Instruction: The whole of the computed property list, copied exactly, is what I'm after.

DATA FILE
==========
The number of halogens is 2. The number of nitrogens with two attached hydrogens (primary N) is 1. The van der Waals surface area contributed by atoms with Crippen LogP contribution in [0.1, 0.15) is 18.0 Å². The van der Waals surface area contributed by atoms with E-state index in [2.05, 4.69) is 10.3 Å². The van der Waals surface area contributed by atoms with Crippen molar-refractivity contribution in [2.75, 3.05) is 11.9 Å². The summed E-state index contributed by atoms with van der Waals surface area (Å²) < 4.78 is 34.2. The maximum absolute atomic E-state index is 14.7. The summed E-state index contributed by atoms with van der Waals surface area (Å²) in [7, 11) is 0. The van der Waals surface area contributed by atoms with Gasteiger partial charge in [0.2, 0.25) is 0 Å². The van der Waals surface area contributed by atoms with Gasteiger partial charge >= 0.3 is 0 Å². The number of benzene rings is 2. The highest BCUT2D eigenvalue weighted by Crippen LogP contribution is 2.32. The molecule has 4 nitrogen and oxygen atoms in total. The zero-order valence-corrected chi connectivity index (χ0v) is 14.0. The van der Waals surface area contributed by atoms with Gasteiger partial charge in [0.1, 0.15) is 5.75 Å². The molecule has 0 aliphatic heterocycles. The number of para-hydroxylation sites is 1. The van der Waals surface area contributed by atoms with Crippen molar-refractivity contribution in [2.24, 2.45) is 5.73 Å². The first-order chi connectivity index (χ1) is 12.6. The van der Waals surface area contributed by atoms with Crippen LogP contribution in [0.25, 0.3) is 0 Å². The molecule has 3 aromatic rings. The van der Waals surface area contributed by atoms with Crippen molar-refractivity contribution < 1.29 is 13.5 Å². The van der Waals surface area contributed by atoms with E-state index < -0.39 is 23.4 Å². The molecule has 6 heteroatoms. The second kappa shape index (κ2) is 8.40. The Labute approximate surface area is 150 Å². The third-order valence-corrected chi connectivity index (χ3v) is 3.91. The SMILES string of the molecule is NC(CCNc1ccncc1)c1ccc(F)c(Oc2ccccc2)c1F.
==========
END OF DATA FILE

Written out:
The number of halogens is 2. The number of nitrogens with two attached hydrogens (primary N) is 1. The van der Waals surface area contributed by atoms with Crippen LogP contribution in [0.1, 0.15) is 18.0 Å². The van der Waals surface area contributed by atoms with E-state index in [2.05, 4.69) is 10.3 Å². The van der Waals surface area contributed by atoms with Crippen molar-refractivity contribution in [2.75, 3.05) is 11.9 Å². The summed E-state index contributed by atoms with van der Waals surface area (Å²) < 4.78 is 34.2. The maximum absolute atomic E-state index is 14.7. The summed E-state index contributed by atoms with van der Waals surface area (Å²) in [7, 11) is 0. The van der Waals surface area contributed by atoms with Gasteiger partial charge in [0.2, 0.25) is 0 Å². The van der Waals surface area contributed by atoms with Gasteiger partial charge >= 0.3 is 0 Å². The number of benzene rings is 2. The highest BCUT2D eigenvalue weighted by Crippen LogP contribution is 2.32. The molecule has 4 nitrogen and oxygen atoms in total. The zero-order valence-corrected chi connectivity index (χ0v) is 14.0. The van der Waals surface area contributed by atoms with Gasteiger partial charge in [0.1, 0.15) is 5.75 Å². The molecule has 0 aliphatic heterocycles. The number of para-hydroxylation sites is 1. The van der Waals surface area contributed by atoms with Crippen molar-refractivity contribution in [2.24, 2.45) is 5.73 Å². The first-order chi connectivity index (χ1) is 12.6. The van der Waals surface area contributed by atoms with Crippen LogP contribution in [0.25, 0.3) is 0 Å². The molecule has 3 aromatic rings. The van der Waals surface area contributed by atoms with Crippen molar-refractivity contribution < 1.29 is 13.5 Å². The van der Waals surface area contributed by atoms with E-state index < -0.39 is 23.4 Å². The molecule has 6 heteroatoms. The second kappa shape index (κ2) is 8.40. The Labute approximate surface area is 150 Å². The third-order valence-corrected chi connectivity index (χ3v) is 3.91. The SMILES string of the molecule is NC(CCNc1ccncc1)c1ccc(F)c(Oc2ccccc2)c1F.